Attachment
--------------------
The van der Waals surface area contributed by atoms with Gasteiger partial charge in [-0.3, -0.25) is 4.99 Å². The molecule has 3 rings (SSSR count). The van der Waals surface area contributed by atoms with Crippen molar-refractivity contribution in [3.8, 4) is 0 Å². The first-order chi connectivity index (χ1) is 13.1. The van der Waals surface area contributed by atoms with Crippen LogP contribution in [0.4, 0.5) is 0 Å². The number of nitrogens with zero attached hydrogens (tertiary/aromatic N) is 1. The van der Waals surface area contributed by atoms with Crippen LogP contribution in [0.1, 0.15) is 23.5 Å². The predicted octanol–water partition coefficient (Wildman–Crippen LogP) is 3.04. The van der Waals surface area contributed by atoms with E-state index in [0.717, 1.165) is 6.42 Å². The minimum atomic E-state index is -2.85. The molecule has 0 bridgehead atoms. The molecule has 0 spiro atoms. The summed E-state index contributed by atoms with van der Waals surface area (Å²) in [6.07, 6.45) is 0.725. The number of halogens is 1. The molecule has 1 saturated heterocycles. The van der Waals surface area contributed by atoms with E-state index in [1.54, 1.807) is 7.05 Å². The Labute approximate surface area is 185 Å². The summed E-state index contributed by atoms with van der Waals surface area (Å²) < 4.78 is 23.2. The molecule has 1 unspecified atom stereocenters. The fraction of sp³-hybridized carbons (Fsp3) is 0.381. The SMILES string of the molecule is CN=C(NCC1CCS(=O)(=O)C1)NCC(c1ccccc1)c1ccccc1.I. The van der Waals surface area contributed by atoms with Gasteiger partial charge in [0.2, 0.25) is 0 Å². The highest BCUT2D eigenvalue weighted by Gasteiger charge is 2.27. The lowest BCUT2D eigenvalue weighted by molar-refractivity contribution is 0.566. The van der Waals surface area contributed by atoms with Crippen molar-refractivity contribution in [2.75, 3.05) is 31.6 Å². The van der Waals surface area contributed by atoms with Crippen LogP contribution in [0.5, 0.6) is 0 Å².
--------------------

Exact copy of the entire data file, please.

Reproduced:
The van der Waals surface area contributed by atoms with Gasteiger partial charge in [-0.3, -0.25) is 4.99 Å². The molecule has 3 rings (SSSR count). The van der Waals surface area contributed by atoms with Crippen molar-refractivity contribution in [3.8, 4) is 0 Å². The first-order chi connectivity index (χ1) is 13.1. The van der Waals surface area contributed by atoms with Crippen LogP contribution in [0.4, 0.5) is 0 Å². The number of nitrogens with zero attached hydrogens (tertiary/aromatic N) is 1. The van der Waals surface area contributed by atoms with Crippen LogP contribution in [0.1, 0.15) is 23.5 Å². The predicted octanol–water partition coefficient (Wildman–Crippen LogP) is 3.04. The van der Waals surface area contributed by atoms with E-state index in [0.717, 1.165) is 6.42 Å². The minimum atomic E-state index is -2.85. The molecule has 0 bridgehead atoms. The molecule has 0 spiro atoms. The summed E-state index contributed by atoms with van der Waals surface area (Å²) in [6.07, 6.45) is 0.725. The number of halogens is 1. The molecule has 1 saturated heterocycles. The van der Waals surface area contributed by atoms with E-state index in [1.54, 1.807) is 7.05 Å². The Labute approximate surface area is 185 Å². The summed E-state index contributed by atoms with van der Waals surface area (Å²) < 4.78 is 23.2. The molecule has 1 unspecified atom stereocenters. The fraction of sp³-hybridized carbons (Fsp3) is 0.381. The SMILES string of the molecule is CN=C(NCC1CCS(=O)(=O)C1)NCC(c1ccccc1)c1ccccc1.I. The van der Waals surface area contributed by atoms with Gasteiger partial charge in [0.2, 0.25) is 0 Å². The highest BCUT2D eigenvalue weighted by Gasteiger charge is 2.27. The lowest BCUT2D eigenvalue weighted by molar-refractivity contribution is 0.566. The van der Waals surface area contributed by atoms with Crippen molar-refractivity contribution in [2.75, 3.05) is 31.6 Å². The van der Waals surface area contributed by atoms with Crippen LogP contribution in [0.5, 0.6) is 0 Å².